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Display Mesage #93909

A few general battery questions
Written by alfr4d on 6/8/2010 at 05:09 pm

That is a good question. The battery life-span is often very short. It does not
seem to be a real part of the bike in many cases. I would try not to buy a bad
and old one. When I was at the store, MotoPort in the Netherlands, they told me
that placement was included in the price of 69 Euro so I had them to decide
about the quality but also had the battery empty at the time. Is there ever any
choice? The PC does not use electricity unless the ignition switch is at (model
dependent) P - Parking (or quite near, I noticed in my case it may have turned
itself on one night because the key could be removed in P position with the
parking light off) It is wise to remove the parking fuse as seen in my previous
post. The bike does not run well after a jump-start unless it is jump-started
after a ride. Perhaps with the headlight fuse removed. Pushing it to start is
very difficult, even when the engine is warm and certainly not advisable for the
gearbox. So if you have the P, do remove the fuse and keep it ready for when you
want to use parking-lights. You can replace it in half a minute if you know how
to slide the fusebox (under the small left air-duct cover) off its holder to 8 a

Now, what about the battery. It is more important that is is used in the right
way. Unlike hobby-batteries one should not use them for anything else then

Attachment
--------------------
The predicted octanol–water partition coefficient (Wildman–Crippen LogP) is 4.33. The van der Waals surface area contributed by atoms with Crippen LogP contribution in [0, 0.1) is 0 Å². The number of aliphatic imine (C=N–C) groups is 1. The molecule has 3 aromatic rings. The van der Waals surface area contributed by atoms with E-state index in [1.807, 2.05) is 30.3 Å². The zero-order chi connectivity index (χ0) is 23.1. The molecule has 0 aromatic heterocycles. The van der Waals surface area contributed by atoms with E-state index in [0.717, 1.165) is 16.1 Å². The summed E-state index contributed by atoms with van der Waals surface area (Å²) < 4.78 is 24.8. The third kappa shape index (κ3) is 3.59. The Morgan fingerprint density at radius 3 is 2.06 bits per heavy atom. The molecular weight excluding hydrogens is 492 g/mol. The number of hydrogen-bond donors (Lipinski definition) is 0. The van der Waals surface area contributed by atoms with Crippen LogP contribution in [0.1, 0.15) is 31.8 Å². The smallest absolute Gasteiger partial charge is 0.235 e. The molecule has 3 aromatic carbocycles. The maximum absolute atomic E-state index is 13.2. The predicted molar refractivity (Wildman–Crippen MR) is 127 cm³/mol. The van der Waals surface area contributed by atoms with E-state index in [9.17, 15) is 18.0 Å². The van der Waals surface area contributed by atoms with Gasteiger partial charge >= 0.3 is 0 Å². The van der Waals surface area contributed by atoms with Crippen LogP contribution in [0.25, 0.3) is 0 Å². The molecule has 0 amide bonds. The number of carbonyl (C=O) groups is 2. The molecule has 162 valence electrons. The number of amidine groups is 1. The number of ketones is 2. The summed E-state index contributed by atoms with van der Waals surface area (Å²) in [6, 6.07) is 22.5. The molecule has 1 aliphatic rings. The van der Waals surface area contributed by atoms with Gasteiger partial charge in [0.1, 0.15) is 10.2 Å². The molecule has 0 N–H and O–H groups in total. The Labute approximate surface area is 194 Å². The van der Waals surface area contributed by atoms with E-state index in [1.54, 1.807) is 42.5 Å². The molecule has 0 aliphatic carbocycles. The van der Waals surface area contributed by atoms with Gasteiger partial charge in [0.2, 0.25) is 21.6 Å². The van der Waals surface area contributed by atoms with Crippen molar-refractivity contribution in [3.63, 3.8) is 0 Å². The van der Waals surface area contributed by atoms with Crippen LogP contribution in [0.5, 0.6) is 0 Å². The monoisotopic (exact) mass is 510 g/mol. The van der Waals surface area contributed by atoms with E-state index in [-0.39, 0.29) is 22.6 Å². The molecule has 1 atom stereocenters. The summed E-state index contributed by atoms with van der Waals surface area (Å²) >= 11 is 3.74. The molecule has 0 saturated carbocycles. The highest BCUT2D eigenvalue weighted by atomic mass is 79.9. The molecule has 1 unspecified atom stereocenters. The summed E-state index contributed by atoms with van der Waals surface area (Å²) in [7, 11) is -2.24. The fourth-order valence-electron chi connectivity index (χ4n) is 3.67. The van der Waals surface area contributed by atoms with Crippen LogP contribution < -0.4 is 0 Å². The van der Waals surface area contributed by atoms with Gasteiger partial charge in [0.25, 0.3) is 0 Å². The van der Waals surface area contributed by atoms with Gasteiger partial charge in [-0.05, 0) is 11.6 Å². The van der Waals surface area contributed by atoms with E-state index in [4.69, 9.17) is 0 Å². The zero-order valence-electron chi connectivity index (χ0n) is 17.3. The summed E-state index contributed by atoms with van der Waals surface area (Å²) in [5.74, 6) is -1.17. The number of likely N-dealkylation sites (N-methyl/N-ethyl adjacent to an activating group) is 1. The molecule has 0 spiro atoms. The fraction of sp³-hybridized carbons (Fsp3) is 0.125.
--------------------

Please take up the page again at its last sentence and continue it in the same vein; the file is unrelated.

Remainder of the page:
starting the engine. Use of electricity when riding is not a wise thing on a
bike and may also result in expensive repairs of regulator and dynamo - but if
you do, take care to switch everything off short before switching the engine
off. A headlight switch may help with doing that also. It will extend battery
life. Do not charge to quick or the lead material may break and bend. Mechanics
will always try to load as quick as possible, so take care. Batteries can not
take shocks or vibrations (still good English or funny?) The placement is
therefor to be checked for movement and secured and tremblings are also to be
reckoned with while riding the bike. Batteries go bad in the cold or short
after. They should be loaded completely even-though unloading to about 90
percent and reloading seems healthy. A solar charger will do that job at night
when not removed (it may use electricity!) but must also shut off when it
charged the battery enough. Is there sufficient light in winter or the windows
even blocked with ice and snow? Thought about the risk of theft? Besides that,
solar panels do not last very long. It is more a gadget.

I bought a charger that can shut off and has safety-features for 10 euro's
including shipping (buying three and paying with IDeal) at Conrad but have not
received it yet to try it out. Doing so, I save at the costs for batteries and
will even charge only weekly in winter, when I remove the battery and place it
somewhere at home.

Bad batteries can be repaired sometimes by unloading fast to remove sulfite, or
charged only little bits at first when having been empty for quite a while.

I expect it to serve me for a realistic 5 years but they never did on previous
bikes. Who bids more?

--- In, "pc800dork" <dokiedo@...> wrote:
> Who makes a good dependable battery in the $60 or less range?
> What kind of lifespan do you expect from your battery?
> For someone who doesn't ride a lot, will a battery cutoff switch extend the
life of the battery?
> If I have a 12v cigarette lighter type outlet installed, are the solar
chargers with the male cig-plug worth buying? (I don't have an electrical
outlet where I park the bike)

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